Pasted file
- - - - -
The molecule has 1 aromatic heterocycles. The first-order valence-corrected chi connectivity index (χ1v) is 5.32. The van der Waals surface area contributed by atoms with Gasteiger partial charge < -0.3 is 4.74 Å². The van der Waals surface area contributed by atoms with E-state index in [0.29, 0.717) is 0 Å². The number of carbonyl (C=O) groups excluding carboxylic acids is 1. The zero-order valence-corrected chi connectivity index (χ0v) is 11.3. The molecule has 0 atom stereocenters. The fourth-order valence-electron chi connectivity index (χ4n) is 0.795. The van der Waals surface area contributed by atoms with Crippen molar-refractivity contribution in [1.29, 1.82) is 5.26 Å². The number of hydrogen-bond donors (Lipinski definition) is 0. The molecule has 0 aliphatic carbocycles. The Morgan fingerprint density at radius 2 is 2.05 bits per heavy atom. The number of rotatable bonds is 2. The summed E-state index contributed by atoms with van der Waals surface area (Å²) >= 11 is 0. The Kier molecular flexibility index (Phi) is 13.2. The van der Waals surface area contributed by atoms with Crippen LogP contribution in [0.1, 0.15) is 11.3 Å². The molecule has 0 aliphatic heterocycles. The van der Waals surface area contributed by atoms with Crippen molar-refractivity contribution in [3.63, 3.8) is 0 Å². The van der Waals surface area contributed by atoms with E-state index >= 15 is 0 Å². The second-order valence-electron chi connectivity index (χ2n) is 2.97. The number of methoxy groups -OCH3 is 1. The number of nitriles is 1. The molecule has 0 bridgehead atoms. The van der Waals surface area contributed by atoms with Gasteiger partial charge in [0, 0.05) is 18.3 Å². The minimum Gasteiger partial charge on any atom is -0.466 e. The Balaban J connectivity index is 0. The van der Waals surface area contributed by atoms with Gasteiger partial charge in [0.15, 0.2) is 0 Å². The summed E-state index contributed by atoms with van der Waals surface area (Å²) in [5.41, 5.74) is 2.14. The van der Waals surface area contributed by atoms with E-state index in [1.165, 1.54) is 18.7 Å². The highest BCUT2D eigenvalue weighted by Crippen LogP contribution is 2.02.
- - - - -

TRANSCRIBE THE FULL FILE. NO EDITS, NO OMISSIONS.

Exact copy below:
The molecule has 1 aromatic heterocycles. The first-order valence-corrected chi connectivity index (χ1v) is 5.32. The van der Waals surface area contributed by atoms with Gasteiger partial charge < -0.3 is 4.74 Å². The van der Waals surface area contributed by atoms with E-state index in [0.29, 0.717) is 0 Å². The number of carbonyl (C=O) groups excluding carboxylic acids is 1. The zero-order valence-corrected chi connectivity index (χ0v) is 11.3. The molecule has 0 atom stereocenters. The fourth-order valence-electron chi connectivity index (χ4n) is 0.795. The van der Waals surface area contributed by atoms with Crippen molar-refractivity contribution in [1.29, 1.82) is 5.26 Å². The number of hydrogen-bond donors (Lipinski definition) is 0. The molecule has 0 aliphatic carbocycles. The Morgan fingerprint density at radius 2 is 2.05 bits per heavy atom. The number of rotatable bonds is 2. The summed E-state index contributed by atoms with van der Waals surface area (Å²) >= 11 is 0. The Kier molecular flexibility index (Phi) is 13.2. The van der Waals surface area contributed by atoms with Crippen LogP contribution in [0.1, 0.15) is 11.3 Å². The molecule has 0 aliphatic heterocycles. The van der Waals surface area contributed by atoms with Crippen molar-refractivity contribution in [3.63, 3.8) is 0 Å². The van der Waals surface area contributed by atoms with E-state index >= 15 is 0 Å². The second-order valence-electron chi connectivity index (χ2n) is 2.97. The number of methoxy groups -OCH3 is 1. The number of nitriles is 1. The molecule has 0 bridgehead atoms. The van der Waals surface area contributed by atoms with Gasteiger partial charge in [0, 0.05) is 18.3 Å². The minimum Gasteiger partial charge on any atom is -0.466 e. The Balaban J connectivity index is 0. The van der Waals surface area contributed by atoms with Gasteiger partial charge in [0.15, 0.2) is 0 Å². The summed E-state index contributed by atoms with van der Waals surface area (Å²) in [5.41, 5.74) is 2.14. The van der Waals surface area contributed by atoms with E-state index in [1.165, 1.54) is 18.7 Å². The highest BCUT2D eigenvalue weighted by Crippen LogP contribution is 2.02.